Wednesday, September 1, 2010
La Yuma ***
Director: Florence Jaugey
Cast: Alma Blanco, Gabriel Benavides, Rigoberto Mayorga
María Esther López, Juan Carlos García, Eliézer Traña
Guillermo Martínez, Salvador Espinoza, Sobeyda Téllez
On the surface and narrowed down to its most basic elements, La Yuma is a film about sports, growing up and fate. Spelled out like that it sounds like something you've seen a million times before, and perhaps you have, but to deny it a chance because of that would be to miss out on a refreshing, utterly exciting experience.
Set in Managua, Nicaragua and directed by French expatriate Florence Jaguey, the film centers on the life of Yuma (Blanco), a young woman living in one of the city's poorest neighborhoods.
At home she has to endure her mother's (Téllez) indifference, her stepfather's abuse and has to look out after her two younger siblings.
She's mascot of sorts to a gang because their leader, the vicious Culebra (Mayorga), is in love with her and her closest confidante is a transvestite prostitute called La Cubana (García).
Yuma's escape from all this is boxing. She trains at a humble gym where she slowly begins to rise but the film isn't entirely about her sporting life.
It's more of a complex character study that just happens to have elements that might sound familiar, yet structurally and in execution the film is more akin to Neorrealism than Rocky.
Driven by a phenomenal performance by Blanco (making her screen debut) the film develops at a pace that's neither rushed nor languorous.
The director chooses well by having Yuma in almost every scene-it is her story after all-because she is such a rich character that you just want to learn more about her.
Foul mouthed, aggressive yet warm and seducing, her performance is a thing of naturalistic wonder. Yuma could've been in peril of becoming a caricature or a selfconscious archetype in the hands of a lesser actress but Blanco inhabits her like a professional. Watching her move with such assured grace and confidence gives the film a realistic quality that make the characters all the more compelling.
It's interesting to see how the filmmakers worked on the screenplay so that it becomes a very personal story that also encompasses a larger truth. The main focus might be on Yuma but accompanying her on her daily life we get glimpses of the reality in Managua; one that might've been too cruel or too raw if done in nonfiction but here works because the rich details compliment the main story.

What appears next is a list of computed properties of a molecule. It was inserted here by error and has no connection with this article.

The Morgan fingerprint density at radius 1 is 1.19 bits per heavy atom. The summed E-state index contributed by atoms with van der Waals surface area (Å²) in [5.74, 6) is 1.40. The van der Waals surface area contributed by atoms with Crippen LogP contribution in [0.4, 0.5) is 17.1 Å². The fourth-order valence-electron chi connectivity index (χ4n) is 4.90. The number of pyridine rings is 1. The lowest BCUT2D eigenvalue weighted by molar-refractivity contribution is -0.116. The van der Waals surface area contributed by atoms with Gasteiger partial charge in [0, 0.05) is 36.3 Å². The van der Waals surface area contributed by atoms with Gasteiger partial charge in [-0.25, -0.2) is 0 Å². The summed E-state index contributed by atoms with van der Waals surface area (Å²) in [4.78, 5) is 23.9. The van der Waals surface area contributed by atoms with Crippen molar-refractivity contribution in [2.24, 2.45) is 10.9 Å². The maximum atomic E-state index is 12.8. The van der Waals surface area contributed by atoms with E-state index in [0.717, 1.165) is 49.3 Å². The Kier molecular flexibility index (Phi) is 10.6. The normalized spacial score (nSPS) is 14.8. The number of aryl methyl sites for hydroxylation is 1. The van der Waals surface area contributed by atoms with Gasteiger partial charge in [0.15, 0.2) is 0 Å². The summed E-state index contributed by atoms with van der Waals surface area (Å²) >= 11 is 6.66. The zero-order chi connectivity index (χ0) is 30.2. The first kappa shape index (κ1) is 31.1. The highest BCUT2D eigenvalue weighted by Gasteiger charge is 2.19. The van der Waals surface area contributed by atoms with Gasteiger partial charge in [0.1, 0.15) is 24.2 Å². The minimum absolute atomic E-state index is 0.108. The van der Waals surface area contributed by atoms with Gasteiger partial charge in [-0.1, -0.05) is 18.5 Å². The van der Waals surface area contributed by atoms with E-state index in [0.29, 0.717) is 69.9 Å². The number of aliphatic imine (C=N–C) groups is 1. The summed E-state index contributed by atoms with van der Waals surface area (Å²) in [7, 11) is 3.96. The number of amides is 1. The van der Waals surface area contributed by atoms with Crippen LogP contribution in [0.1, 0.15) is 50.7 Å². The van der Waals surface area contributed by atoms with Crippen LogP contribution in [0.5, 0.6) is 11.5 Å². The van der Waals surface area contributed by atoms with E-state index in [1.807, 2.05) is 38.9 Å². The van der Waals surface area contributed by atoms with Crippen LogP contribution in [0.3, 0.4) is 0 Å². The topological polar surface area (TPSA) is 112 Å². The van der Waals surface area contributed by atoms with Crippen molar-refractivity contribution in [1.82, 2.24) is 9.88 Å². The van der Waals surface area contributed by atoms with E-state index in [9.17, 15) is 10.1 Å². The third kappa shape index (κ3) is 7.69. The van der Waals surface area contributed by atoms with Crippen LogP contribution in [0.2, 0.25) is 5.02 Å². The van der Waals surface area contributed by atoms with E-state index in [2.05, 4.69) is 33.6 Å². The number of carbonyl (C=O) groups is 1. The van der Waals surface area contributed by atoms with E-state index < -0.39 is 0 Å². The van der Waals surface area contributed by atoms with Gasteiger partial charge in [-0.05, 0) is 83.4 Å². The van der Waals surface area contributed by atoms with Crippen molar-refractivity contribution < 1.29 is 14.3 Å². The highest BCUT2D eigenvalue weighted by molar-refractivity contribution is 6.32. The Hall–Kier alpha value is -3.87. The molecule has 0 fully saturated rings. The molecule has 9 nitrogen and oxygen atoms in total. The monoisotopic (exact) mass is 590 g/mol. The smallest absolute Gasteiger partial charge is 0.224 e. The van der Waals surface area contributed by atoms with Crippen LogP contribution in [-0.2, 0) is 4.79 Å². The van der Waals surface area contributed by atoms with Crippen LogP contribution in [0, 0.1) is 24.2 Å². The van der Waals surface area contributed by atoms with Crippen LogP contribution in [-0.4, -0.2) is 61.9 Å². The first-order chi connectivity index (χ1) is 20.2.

Perhaps most fascinating of all is the way in which Jaugey structures her film. At first it takes on a very episodic nature (there's a prologue that doesn't say much about what will happen next but sets the mood brilliantly) but slowly reveals itself to be shaped in a rather straightforward arc.
It mainly follows Yuma. The characters around her are supporting in the strictest sense without becoming accessories and the actors playing them are fantastic (María Esther López is a delicious scene stealer as Yuma's employer, the sassy shop owner Scarlett).
There is also the predominant theme of fate and the director questioning if one can make one's own or if in fact, there's nothing we can do to change it?
This is exemplified beautifully in the love story between Yuma and Ernesto (Benavides) a middle class university student who meets Yuma through an apparent coincidence.
At first we're meant to understand that Yuma herself is shaping the path she wants for herself, after all she spends most of the movie expressing how much she wants to leave, even looking down at those who want to stay behind.
Yet it's impossible, especially for those who tend to be more skeptical-which ironically would lead their position to resemble something like spirituality-to think that a simple human being isn't able to do so much and they might ask themselves, if in fact, Yuma's life, as driven by its protagonist as it seems, isn't already "written".
The truth is that those debates are better left for the audience, given that Yuma probably would have no time, or desire, to listen to existentialist issues; after all she's all about moving forward (notice how the camera often shoots her from behind, as if it too is trying to catch up her) and in the film's moving denouement we are reminded that life is too relentless for us to wait for it to happen.